Woman holding a Virtual Reality (VR) headset. (Image: fauxels via Pexels) 

How extended reality has transformed workforce training

Immersive media as a tool to reshape learning and workforce training systems globally.

By Ashley Etemadi and Amreen Poonawala

The COVID-19 pandemic disrupted education and workforce training systems worldwide. Schools had to shut down. Major institutions and organizations responsible for skill-building suspended their on-site operations. And millions of students and workers were left behind.

According to the EU Labour Force Survey, adult participation in both general and vocational formal and non-formal learning (workshops and workplace training) decreased by about two percentage points in the first year of the pandemic (see figure below), resulting in substantial learning losses. Additionally, educators struggled to transition their rich, in-person learning approaches to online environments in formal contexts. Delays in the training and retraining of workers and professionals widened the existing skills gap in key sectors such as healthcare and K-12 education.

Some instructors, however, took advantage of the affordances of immersive media such as Virtual (VR), Augmented (AR), and Mixed (MR) Realities—collectively referred to as Extended Reality (XR)—to augment and even reimagine their face-to-face curriculum. We highlight three programmes that successfully adopted XR as supplementary media and thereby provided interactive, scenario-based, and low-risk learning experiences complementing their current instruction.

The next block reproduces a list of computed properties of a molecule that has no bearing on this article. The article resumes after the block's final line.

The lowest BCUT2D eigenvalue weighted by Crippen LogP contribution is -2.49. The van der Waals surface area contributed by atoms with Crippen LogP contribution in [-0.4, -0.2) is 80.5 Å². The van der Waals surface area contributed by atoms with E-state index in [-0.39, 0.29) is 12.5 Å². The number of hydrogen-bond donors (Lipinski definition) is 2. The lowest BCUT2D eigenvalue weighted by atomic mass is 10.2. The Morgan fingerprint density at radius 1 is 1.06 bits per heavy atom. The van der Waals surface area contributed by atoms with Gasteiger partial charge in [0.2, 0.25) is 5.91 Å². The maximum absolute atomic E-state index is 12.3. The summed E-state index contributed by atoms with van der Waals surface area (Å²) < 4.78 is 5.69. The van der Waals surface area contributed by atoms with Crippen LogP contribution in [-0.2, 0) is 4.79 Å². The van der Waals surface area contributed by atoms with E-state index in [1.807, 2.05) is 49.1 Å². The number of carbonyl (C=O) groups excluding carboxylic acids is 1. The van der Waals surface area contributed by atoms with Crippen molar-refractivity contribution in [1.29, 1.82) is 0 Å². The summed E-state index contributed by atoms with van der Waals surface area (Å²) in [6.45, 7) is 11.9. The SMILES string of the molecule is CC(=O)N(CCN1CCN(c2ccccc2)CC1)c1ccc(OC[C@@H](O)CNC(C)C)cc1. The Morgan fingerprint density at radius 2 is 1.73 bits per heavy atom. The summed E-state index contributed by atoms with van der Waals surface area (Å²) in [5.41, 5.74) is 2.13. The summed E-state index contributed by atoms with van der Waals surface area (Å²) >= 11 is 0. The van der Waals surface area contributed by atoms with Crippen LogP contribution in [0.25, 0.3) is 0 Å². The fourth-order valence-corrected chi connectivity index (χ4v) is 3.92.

Adult participation in learning, 2013-2021, European Union

Note: Percentage of adults from 25 to 64 years. EU refers to EU-27.

Source: Eurostat, 2022.

XR training in practice

Anatomy lessons and emergency preparedness

During the pandemic, Stanford University faculty taught anatomy lessons and emergency preparedness using VR and AR to students at Kenya’s Masinde Muliro University of Science and Technology (MMUST). The immersive medium allowed paramedical and medical students to view three-dimensional organs with real-time commentary from world-class instructors. For students in medical training, hands-on practice is the best way to learn certain tasks that require physical manipulation, and VR and AR enable educators to teach it.